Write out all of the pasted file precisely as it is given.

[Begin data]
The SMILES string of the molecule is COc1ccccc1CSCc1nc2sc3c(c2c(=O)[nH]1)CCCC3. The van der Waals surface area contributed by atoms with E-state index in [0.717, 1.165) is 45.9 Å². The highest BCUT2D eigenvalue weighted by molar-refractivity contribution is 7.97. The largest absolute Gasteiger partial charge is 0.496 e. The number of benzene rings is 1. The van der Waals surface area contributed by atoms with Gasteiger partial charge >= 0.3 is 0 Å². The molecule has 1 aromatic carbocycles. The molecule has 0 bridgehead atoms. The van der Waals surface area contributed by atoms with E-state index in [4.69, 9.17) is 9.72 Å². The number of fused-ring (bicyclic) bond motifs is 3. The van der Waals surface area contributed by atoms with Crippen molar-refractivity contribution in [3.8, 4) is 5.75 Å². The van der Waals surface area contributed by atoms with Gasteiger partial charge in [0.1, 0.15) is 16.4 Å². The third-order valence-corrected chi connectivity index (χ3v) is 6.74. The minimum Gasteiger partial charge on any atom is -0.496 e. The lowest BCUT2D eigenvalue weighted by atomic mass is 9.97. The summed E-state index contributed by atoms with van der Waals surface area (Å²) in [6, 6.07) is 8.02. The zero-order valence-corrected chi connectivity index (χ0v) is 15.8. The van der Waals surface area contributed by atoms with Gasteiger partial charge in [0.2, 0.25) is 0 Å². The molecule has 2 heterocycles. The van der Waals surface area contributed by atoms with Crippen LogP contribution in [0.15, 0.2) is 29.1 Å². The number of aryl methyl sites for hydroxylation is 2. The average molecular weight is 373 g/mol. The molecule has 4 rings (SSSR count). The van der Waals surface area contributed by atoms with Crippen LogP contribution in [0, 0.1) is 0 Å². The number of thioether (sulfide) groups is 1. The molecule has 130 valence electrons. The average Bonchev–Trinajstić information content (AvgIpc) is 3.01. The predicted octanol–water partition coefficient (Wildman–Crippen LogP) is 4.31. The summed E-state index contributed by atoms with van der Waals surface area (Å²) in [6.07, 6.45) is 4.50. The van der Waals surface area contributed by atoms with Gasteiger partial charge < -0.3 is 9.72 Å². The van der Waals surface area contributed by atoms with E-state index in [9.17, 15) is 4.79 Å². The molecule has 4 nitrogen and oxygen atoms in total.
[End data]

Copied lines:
The SMILES string of the molecule is COc1ccccc1CSCc1nc2sc3c(c2c(=O)[nH]1)CCCC3. The van der Waals surface area contributed by atoms with E-state index in [0.717, 1.165) is 45.9 Å². The highest BCUT2D eigenvalue weighted by molar-refractivity contribution is 7.97. The largest absolute Gasteiger partial charge is 0.496 e. The number of benzene rings is 1. The van der Waals surface area contributed by atoms with Gasteiger partial charge >= 0.3 is 0 Å². The molecule has 1 aromatic carbocycles. The molecule has 0 bridgehead atoms. The van der Waals surface area contributed by atoms with E-state index in [4.69, 9.17) is 9.72 Å². The number of fused-ring (bicyclic) bond motifs is 3. The van der Waals surface area contributed by atoms with Crippen molar-refractivity contribution in [3.8, 4) is 5.75 Å². The van der Waals surface area contributed by atoms with Gasteiger partial charge in [0.1, 0.15) is 16.4 Å². The third-order valence-corrected chi connectivity index (χ3v) is 6.74. The minimum Gasteiger partial charge on any atom is -0.496 e. The lowest BCUT2D eigenvalue weighted by atomic mass is 9.97. The summed E-state index contributed by atoms with van der Waals surface area (Å²) in [6, 6.07) is 8.02. The zero-order valence-corrected chi connectivity index (χ0v) is 15.8. The van der Waals surface area contributed by atoms with Gasteiger partial charge in [0.2, 0.25) is 0 Å². The molecule has 2 heterocycles. The van der Waals surface area contributed by atoms with Crippen LogP contribution in [0.15, 0.2) is 29.1 Å². The number of aryl methyl sites for hydroxylation is 2. The average molecular weight is 373 g/mol. The molecule has 4 rings (SSSR count). The van der Waals surface area contributed by atoms with Crippen LogP contribution in [0, 0.1) is 0 Å². The number of thioether (sulfide) groups is 1. The molecule has 130 valence electrons. The average Bonchev–Trinajstić information content (AvgIpc) is 3.01. The predicted octanol–water partition coefficient (Wildman–Crippen LogP) is 4.31. The summed E-state index contributed by atoms with van der Waals surface area (Å²) in [6.07, 6.45) is 4.50. The van der Waals surface area contributed by atoms with Gasteiger partial charge < -0.3 is 9.72 Å². The van der Waals surface area contributed by atoms with E-state index in [9.17, 15) is 4.79 Å². The molecule has 4 nitrogen and oxygen atoms in total.